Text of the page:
Michael Hewis’s review published on Letterboxd:
It took two viewings, having never seen Jaws until this year, to digest it and give my final opinion on the legendary film, and yes, even someone like me who could be a snob when it gets to mainstream cinema fell in love with this film. The issue now is...what else can I say that everyone else hasn't?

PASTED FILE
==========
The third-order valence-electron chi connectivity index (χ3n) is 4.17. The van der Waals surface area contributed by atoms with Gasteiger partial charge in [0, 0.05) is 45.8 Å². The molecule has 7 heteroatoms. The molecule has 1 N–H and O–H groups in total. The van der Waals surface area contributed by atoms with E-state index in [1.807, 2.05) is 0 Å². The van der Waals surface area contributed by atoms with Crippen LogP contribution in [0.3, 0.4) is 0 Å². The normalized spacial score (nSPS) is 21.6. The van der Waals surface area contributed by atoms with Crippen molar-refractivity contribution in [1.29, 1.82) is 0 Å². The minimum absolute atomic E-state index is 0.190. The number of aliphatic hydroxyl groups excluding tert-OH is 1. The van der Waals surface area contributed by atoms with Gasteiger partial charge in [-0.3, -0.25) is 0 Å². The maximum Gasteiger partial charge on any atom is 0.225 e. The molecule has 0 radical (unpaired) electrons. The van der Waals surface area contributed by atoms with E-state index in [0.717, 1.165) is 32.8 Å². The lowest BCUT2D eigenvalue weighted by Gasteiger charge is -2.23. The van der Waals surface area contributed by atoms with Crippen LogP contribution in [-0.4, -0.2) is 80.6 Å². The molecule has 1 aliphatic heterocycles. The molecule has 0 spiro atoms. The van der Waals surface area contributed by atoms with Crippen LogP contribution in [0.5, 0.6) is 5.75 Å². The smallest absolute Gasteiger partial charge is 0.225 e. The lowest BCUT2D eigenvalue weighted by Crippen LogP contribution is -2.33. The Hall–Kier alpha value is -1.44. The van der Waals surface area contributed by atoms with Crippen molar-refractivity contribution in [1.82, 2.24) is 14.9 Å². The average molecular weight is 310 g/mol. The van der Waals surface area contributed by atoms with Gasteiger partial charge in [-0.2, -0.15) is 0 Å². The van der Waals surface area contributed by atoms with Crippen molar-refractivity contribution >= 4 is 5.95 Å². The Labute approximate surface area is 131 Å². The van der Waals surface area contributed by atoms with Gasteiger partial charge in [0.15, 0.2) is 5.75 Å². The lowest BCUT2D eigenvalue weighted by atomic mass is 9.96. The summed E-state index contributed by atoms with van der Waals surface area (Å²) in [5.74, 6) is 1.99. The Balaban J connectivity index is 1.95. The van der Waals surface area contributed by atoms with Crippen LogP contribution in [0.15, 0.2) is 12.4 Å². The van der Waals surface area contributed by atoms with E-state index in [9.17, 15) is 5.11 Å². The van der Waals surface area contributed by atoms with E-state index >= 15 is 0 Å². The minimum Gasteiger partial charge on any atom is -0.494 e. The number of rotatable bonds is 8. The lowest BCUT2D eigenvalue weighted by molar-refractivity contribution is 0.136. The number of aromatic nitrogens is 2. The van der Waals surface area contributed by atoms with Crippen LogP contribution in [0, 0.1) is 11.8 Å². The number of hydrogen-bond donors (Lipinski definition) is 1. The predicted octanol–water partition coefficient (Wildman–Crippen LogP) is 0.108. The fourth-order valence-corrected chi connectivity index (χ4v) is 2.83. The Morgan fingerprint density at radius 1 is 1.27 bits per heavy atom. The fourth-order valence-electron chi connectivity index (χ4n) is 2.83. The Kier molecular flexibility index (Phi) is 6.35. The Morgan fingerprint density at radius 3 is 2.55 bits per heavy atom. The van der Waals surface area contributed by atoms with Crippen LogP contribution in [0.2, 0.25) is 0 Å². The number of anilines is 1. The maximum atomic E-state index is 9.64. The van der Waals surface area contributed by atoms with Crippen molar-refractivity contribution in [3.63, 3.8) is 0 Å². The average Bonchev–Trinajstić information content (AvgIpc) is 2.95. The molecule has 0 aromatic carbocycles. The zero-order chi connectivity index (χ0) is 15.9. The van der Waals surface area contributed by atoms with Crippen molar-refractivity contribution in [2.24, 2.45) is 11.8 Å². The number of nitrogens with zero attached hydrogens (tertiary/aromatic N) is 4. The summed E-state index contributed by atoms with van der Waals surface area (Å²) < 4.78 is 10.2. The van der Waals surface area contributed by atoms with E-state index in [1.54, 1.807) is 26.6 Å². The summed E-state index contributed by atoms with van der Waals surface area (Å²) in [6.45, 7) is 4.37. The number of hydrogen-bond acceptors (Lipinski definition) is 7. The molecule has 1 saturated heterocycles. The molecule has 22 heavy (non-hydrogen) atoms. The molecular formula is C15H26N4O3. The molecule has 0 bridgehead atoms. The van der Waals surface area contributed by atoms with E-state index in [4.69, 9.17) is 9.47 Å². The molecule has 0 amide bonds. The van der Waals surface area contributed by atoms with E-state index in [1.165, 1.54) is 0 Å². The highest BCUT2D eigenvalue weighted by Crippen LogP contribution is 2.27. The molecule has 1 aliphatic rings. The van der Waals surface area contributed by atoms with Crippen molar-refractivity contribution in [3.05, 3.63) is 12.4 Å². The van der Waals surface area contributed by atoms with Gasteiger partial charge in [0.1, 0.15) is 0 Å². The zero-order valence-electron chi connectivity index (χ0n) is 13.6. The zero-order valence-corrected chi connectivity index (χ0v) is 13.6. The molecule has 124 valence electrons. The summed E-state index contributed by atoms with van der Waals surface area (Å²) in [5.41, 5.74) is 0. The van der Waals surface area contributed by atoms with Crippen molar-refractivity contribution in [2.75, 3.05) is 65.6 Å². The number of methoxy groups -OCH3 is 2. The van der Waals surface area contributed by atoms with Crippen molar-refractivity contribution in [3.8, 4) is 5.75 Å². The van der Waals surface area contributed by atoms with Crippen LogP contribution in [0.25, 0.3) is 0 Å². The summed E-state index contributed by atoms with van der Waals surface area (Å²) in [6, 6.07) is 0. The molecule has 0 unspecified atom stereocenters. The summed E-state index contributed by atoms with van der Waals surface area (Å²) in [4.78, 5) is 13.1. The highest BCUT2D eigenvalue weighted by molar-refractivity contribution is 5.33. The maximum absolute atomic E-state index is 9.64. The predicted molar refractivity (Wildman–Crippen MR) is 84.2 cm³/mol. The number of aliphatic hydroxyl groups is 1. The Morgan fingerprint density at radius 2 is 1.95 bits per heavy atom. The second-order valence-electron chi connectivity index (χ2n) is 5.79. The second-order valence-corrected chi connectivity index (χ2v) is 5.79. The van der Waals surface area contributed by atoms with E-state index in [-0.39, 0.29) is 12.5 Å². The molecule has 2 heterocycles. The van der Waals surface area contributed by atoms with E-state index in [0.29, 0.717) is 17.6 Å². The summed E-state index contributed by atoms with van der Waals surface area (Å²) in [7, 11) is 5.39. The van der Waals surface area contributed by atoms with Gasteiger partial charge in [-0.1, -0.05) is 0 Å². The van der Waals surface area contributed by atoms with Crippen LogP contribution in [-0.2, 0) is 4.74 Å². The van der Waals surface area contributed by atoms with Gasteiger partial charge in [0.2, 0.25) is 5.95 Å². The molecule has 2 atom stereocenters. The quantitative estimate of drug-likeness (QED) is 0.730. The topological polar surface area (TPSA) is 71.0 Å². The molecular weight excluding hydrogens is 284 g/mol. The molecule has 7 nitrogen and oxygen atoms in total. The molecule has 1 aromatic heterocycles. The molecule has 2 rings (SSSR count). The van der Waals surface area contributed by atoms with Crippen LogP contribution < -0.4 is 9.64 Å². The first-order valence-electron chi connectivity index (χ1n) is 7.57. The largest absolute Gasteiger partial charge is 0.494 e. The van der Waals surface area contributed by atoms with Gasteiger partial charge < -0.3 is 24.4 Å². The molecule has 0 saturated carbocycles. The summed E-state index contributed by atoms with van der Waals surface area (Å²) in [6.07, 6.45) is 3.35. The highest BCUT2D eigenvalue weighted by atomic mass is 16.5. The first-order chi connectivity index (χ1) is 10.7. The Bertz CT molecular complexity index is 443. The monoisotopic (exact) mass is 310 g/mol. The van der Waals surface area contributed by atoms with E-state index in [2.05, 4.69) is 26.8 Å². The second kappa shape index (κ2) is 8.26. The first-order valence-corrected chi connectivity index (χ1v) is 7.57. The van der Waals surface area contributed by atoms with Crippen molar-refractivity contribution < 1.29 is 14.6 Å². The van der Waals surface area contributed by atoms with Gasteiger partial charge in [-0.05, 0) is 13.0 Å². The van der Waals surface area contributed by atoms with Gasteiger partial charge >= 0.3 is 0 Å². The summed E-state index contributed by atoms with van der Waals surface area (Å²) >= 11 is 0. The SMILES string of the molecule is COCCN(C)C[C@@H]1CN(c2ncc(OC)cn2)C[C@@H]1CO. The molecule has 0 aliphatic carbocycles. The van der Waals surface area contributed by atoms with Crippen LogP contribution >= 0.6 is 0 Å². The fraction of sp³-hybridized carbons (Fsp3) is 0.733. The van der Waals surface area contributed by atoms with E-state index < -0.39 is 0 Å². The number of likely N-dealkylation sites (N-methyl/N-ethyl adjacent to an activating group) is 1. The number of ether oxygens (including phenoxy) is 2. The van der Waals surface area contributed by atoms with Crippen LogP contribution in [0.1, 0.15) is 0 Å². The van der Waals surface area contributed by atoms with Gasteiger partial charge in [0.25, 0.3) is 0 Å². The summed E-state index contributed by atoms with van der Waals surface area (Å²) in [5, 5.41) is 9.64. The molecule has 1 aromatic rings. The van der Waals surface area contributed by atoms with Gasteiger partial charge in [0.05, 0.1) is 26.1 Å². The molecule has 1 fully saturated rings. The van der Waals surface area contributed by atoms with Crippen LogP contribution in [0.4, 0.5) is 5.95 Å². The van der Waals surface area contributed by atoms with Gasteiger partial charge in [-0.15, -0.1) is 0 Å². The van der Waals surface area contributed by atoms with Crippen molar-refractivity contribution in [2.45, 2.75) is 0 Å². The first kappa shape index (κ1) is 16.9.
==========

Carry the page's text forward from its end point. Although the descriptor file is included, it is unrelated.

Maybe I can write that, coming to this film finally, I fell in love with it because it felt like a turn-of-the-century pulp novel where the characters were given enough time even in a pacy narrative to be fleshed out. The other point is the strange fact this is said to be the start (or the blame) for modern day blockbusters, such a bizarre thing to consider when the modern day blockbuster is a bloated, life corpse for the most part that can be longer than Jaws but have none of its decent acting and moments of seriousness grimness. Seeing this only now as an adult, Jaws has a lot of the same qualities of the New Hollywood films of the same era in its emphasis on character, acting and a slow pace between the shark attacks. Its willing to have content, even for a PG rated film, you couldn't get away with now particularly with a very young victim, and if it wasn't for the obviously fake shark this would feel like a sea adventure film with three grizzled men on a boat, played by three actors who'd be replaced by tweens or Will Smith in a modern day interpretation. The significance of how much like the films made of its era it is in spite of being a fun genre movie can be seen the most from the USS Indianapolis speech, both in its darkness and the performance by Robert Shaw, but also because it was improvised over the phone by John Milius upon Steven Spielberg's request, the interconnection of Spielberg with other directors of the era like Milius and Coppola as personal friends still a significant influence on him even if he was drifting more and more into becoming the populist powerhouse in the eighties. Far from the later troglodytes we're mostly stuck with in the modern era, this still retains a lot from its time and of much older films brought up to the then-modern day, the real reason alongside the acting, the music etc. that I love it for.